JoSA: Volume VIII, 2012 - Journal of Student Affairs - NYU Steinhardt
1. An Examination of Types of Financial Aid and First Term GPA at a Public University
Aaron M. Skira | Wright State University
Research literature examining the relationship between financial aid and postsecondary students’ academic progress suggests that types of financial aid may affect college grade point average (GPA) differently. A descriptive, ex post facto research design was employed to examine the relationship between types of financial aid and the first term GPA of 2,252 full-time, first-time, in-state, degree-seeking undergraduates who attended a public four-year institution in the Midwest the fall of 2009. Analyses of the data found no significant difference in GPAs between those students who received financial aid and those who did not; however, several statistically significant differences were found among GPAs when examining different types of financial aid received. Students who received scholarships or work-study had significantly higher GPAs; whereas, students who received grants or student loans had significantly lower GPAs. This study lends itself to the importance of routine assessment and posits that college administrators should consider types of financial aid when determining funding strategies for institutional financial aid programs and policies.
2. Why Did I Do That?: An Introduction to Critical Reflection in Student Affairs
Jennifer Fellabaum | University of Missouri
As stated by Creamer, Winston, and Miller (2001), “effective student affairs practitioners must be continuously involved in active learning” (p. 32). This article provides an introduction to one aspect of active learning, the importance of critical reflection for student affairs professionals. This article begins with an overview of how reflection as a topic is currently handled within the student affairs literature. Then, journal writing is introduced as one example of a critically reflective tool. This introduction includes an overview of how journaling was used in a recent study to help student affairs professionals engage in more critical reflection on the study’s main topics. This example of journal writing as a tool is significant, as all of the participants reported some benefit from keeping the journal. Finally, the article concludes with a discussion of potential barriers and recommendations for future research.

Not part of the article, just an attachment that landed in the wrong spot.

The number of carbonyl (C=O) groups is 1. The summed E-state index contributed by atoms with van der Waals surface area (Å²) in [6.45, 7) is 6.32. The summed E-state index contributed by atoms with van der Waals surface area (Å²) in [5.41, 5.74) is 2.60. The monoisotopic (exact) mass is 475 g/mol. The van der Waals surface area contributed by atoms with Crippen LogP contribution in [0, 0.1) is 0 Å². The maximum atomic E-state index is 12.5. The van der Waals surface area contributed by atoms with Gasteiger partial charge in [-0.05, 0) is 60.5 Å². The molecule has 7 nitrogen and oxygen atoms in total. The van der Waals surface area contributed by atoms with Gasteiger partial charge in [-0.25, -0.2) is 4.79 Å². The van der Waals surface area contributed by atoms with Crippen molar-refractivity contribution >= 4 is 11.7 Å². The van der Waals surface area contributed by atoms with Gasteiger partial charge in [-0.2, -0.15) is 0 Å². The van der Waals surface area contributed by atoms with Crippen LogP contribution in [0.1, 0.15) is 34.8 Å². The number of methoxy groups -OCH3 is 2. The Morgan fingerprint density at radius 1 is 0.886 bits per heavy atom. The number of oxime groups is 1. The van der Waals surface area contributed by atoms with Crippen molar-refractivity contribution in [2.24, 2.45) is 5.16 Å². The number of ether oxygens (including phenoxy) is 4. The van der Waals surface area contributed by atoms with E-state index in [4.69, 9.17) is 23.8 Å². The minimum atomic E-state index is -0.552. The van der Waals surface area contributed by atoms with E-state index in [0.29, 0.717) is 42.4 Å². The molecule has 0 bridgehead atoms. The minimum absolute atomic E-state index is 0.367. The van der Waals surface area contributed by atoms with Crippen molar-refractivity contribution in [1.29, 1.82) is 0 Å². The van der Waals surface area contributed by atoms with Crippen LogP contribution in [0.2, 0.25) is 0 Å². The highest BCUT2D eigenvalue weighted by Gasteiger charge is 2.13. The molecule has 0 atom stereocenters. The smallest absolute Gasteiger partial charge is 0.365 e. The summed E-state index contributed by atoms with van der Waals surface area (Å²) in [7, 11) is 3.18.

3. Parent versus Peer Attachments: An Explicit and Implicit Measurement of Internal Working Models
Brigitta Vieyra | New York University
The present research examines how multiple attachment figures influence individuals during the college years by specifically comparing parent and peer attachments in undergraduate students in hopes of finding evidence for a relational internal working model that is associated with specific contextual factors. Participants took an explicit measurement (questionnaire) and implicit measurement (IAT) of attachment after being primed to feel a negative, neutral, and positive emotion. The findings suggest that parents continue to function as internal working models well into emerging adulthood. Peers are not preferred over parents and vice versa in a person’s undergraduate experience. In addition, the insignificant findings suggest support for attitude dissociation; people may have multiple ways—conscious and unconscious—of expressing levels of attachment security and preferences for attachment figures. The article concludes with implications for student affairs practitioners to consider the positive impact parental involvement can have on traditional, college-aged students.
4. Elucidating a Transition in Upper-Division College Student Perceptions of Leadership
Dustin L. Gee | New York University
The purpose of this study was to investigate how twelve upper-division (third and fourth year) college students at a private liberal arts institution perceive leadership. Research by Joseph Rost explains that leadership can be categorized into two paradigms: industrial and post-industrial. Rost’s research speculates that post-industrial leadership is the wave of the future. However, despite the broad scope of college student leadership development literature, there is little research examining student perceptions of leadership. This study used focus groups to determine whether or not college students, at one institution, held an industrial or post-industrial view of leadership. Although student responses supported industrial leadership qualities; post-industrial leadership characteristics were present as well. This research suggests that a transition in perceptions of leadership from the industrial to the post-industrial may be present. In addition, it offers practical implications for student affairs administrators and calls for research that urges colleges and universities to teach new approaches to leadership (i.e., servant leadership, social change leadership), as opposed to strictly industrial views.